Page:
Despite a barrage of marketing touting little to no-cost health insurance plans, many Medicare Advantage plans have hidden costs and restrictions that ultimately result in less value and more stress for the healthcare consumer.
This article by USA Today highlights two recent examples of the pitfalls of Medicare Advantage. In one case, a large health system with hospitals in Virginia and Ohio cut off in-network access to consumers enrolled in some Medicare Advantage plans, leaving those beneficiaries exposed to higher out-of-network rates for care. And in another, two San Diego doctors groups terminated contracts with Medicare Advantage plans over concerns about payments and routine denials of coverage. In this case, about 32,000 patients were affected – they will need to either switch Medicare plans or find new doctors.
Unlike original Medicare, Medicare Advantage plans have networks. To receive maximum coverage, beneficiaries are restricted to seeing in-network providers. Contracts are regularly renegotiated, so a doctor or hospital that is in-network one year could be off the plan the following year.
Delays and denials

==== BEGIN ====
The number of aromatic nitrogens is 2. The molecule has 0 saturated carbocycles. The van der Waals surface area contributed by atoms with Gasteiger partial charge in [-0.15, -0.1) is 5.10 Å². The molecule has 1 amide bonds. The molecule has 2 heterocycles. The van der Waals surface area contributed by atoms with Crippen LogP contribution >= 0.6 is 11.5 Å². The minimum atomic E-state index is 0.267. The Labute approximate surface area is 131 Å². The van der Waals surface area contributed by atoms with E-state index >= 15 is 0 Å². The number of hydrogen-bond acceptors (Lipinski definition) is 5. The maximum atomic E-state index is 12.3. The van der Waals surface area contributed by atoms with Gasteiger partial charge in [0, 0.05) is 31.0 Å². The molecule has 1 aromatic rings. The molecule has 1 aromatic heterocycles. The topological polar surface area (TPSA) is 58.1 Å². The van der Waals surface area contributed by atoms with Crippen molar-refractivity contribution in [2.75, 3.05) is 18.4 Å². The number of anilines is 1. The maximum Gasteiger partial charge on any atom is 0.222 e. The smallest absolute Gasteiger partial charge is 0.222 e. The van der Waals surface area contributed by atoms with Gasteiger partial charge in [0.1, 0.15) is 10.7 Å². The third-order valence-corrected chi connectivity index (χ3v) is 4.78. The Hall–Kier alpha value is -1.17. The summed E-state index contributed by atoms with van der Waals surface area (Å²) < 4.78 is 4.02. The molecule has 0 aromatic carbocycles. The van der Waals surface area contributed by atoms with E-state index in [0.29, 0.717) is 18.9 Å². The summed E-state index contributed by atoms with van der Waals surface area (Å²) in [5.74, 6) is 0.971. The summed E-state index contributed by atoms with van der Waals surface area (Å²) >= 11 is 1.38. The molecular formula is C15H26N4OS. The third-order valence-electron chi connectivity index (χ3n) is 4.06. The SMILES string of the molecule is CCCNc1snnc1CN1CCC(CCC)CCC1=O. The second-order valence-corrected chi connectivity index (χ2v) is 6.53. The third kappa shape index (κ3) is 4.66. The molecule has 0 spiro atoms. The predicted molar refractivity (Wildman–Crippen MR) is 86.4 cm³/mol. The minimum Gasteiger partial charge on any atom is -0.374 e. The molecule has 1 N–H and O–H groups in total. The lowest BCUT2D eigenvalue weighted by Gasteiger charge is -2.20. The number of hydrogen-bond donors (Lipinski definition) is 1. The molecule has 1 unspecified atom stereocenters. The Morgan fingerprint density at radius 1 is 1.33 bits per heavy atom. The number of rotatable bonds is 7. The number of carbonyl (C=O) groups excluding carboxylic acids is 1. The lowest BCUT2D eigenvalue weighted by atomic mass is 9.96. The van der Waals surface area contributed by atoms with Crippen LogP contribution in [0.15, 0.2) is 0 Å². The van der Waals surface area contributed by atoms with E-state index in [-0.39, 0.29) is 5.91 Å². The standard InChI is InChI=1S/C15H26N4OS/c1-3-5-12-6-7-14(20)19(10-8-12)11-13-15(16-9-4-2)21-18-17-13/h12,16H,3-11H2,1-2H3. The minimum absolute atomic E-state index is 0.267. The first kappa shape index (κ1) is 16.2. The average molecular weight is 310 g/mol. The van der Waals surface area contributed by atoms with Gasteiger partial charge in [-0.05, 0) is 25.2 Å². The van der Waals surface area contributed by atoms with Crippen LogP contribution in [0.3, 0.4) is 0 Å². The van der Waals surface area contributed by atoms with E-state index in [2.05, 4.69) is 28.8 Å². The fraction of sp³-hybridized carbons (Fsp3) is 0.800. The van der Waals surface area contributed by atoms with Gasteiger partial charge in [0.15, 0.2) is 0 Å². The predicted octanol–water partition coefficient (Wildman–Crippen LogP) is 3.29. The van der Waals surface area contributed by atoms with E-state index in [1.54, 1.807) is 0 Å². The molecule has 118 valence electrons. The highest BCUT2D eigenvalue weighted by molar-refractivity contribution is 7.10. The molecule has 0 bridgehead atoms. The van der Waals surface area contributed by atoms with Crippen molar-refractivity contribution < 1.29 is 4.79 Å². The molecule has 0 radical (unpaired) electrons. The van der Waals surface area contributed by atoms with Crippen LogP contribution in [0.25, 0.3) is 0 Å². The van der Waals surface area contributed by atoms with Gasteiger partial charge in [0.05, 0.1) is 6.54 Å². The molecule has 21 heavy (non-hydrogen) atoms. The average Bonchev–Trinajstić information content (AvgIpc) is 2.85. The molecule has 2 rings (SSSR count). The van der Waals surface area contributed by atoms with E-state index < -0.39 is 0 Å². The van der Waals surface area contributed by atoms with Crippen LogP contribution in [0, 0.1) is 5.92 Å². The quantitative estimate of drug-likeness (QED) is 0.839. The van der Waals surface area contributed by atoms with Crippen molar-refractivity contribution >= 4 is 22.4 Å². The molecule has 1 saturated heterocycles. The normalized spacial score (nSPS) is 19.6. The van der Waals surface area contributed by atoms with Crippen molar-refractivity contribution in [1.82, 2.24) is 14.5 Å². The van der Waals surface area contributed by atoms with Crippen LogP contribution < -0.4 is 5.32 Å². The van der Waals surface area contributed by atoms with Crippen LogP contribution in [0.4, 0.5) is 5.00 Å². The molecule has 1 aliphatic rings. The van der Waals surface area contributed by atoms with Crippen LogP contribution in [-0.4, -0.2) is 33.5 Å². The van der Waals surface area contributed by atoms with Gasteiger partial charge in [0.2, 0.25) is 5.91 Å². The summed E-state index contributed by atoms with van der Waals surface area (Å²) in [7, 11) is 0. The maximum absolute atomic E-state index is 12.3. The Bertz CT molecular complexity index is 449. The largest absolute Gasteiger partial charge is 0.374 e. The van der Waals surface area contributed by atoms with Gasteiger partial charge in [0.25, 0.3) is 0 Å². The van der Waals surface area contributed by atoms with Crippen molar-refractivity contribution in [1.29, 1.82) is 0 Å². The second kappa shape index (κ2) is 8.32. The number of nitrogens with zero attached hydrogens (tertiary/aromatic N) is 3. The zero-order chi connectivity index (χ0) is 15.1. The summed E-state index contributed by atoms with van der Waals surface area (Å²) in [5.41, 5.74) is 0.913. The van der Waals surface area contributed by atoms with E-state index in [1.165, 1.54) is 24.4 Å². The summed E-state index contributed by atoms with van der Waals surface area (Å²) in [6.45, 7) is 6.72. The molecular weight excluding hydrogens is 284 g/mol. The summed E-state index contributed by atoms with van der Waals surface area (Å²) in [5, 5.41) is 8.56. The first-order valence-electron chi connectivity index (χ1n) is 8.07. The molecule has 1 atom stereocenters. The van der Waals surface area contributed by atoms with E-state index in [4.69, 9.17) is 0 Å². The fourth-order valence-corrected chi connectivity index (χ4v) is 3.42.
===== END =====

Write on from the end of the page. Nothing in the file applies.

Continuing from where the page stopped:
Medicare Advantage plans are run by private insurance carriers that are paid by the government on consumers’ behalf upon enrollment. These companies require prior authorizations and pre-approvals for care. They have the power to delay or deny care that a patient’s medical team has deemed necessary. If a certain procedure or medication is denied, it leaves the patient exposed to a potentially lengthy appeal process while suffering in pain. This could also result in steep out-of-pocket care costs if the patient opts to go out of network.
Original Medicare consists of Part A (hospital insurance) and Part B (medical insurance). It is accepted across the country. It has no networks, no copays, no pre-approvals, no prior authorizations and no maximum out-of-pocket costs. When coupled with a Medicare supplement policy, it provides predictable healthcare costs. It is the gold standard in senior healthcare plans. While Medicare Advantage plans often seem more cost-effective, the hidden costs and limitations on care almost always make them a riskier bet.